Riv-bonding is a hybrid joining technique which combines self-piercing riveting with adhesive bonding. Compared to joints made only with rivets, riv-bonding offers additional benefits:
- continuous joint instead of point joint
- higher strength (generally)
- increased joint stiffness
- leak-tight joint
Usually, the adhesive (in film or paste form) is applied to the joint and then the rivet
is set. The presence of adhesive does not change the basic setting operation, although it may have some influence on the setting parameters required and the load-displacement characteristics monitored during setting. Curing of the adhesive normally follows setting of the rivet.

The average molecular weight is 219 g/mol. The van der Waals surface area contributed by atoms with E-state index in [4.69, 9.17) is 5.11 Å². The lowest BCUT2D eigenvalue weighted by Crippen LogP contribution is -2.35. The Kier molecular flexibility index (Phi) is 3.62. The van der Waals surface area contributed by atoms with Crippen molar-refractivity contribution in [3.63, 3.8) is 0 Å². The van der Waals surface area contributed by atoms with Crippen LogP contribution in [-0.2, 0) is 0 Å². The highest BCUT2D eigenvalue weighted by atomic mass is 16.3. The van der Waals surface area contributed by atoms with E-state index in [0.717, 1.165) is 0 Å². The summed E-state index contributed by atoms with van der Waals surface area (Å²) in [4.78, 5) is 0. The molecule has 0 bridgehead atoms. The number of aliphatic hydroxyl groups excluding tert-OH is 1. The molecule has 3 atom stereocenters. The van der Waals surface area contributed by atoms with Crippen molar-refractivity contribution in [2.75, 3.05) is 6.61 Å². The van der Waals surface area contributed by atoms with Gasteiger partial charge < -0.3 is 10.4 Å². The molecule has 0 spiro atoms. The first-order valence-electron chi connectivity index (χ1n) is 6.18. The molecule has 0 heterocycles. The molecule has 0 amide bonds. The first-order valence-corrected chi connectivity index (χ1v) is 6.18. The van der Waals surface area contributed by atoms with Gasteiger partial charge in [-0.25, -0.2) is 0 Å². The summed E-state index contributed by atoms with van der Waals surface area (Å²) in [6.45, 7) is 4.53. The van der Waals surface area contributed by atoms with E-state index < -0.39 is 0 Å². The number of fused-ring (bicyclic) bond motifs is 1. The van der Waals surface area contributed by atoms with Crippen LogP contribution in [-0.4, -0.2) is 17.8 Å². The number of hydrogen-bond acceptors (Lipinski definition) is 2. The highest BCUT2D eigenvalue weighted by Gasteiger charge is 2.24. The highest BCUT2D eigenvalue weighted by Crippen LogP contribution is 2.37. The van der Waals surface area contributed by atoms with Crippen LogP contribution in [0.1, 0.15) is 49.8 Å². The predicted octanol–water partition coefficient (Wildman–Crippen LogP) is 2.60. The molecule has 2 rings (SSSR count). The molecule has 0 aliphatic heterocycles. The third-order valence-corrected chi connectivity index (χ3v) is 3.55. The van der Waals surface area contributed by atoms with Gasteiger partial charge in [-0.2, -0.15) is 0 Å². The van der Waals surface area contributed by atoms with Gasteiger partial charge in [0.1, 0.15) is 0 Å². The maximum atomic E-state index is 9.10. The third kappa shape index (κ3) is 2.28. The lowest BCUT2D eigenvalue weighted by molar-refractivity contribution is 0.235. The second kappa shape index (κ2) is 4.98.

There are, however, some disadvantages to adding an adhesive and these may need to be taken into consideration:
- longer processing times compared with self-piercing riveting alone
- problems with contamination of the riveting tooling, e.g. blocking the die
- component surface preparation procedures may be required to ensure consistently acceptable bond quality and durability
- inhomogeneous adhesive distribution results from localised pressure caused by the riveting operation
In cases where adhesive bonding is the primary joining method, self-piercing riveting can be a convenient method of holding components during curing, removing the need for additional jigging.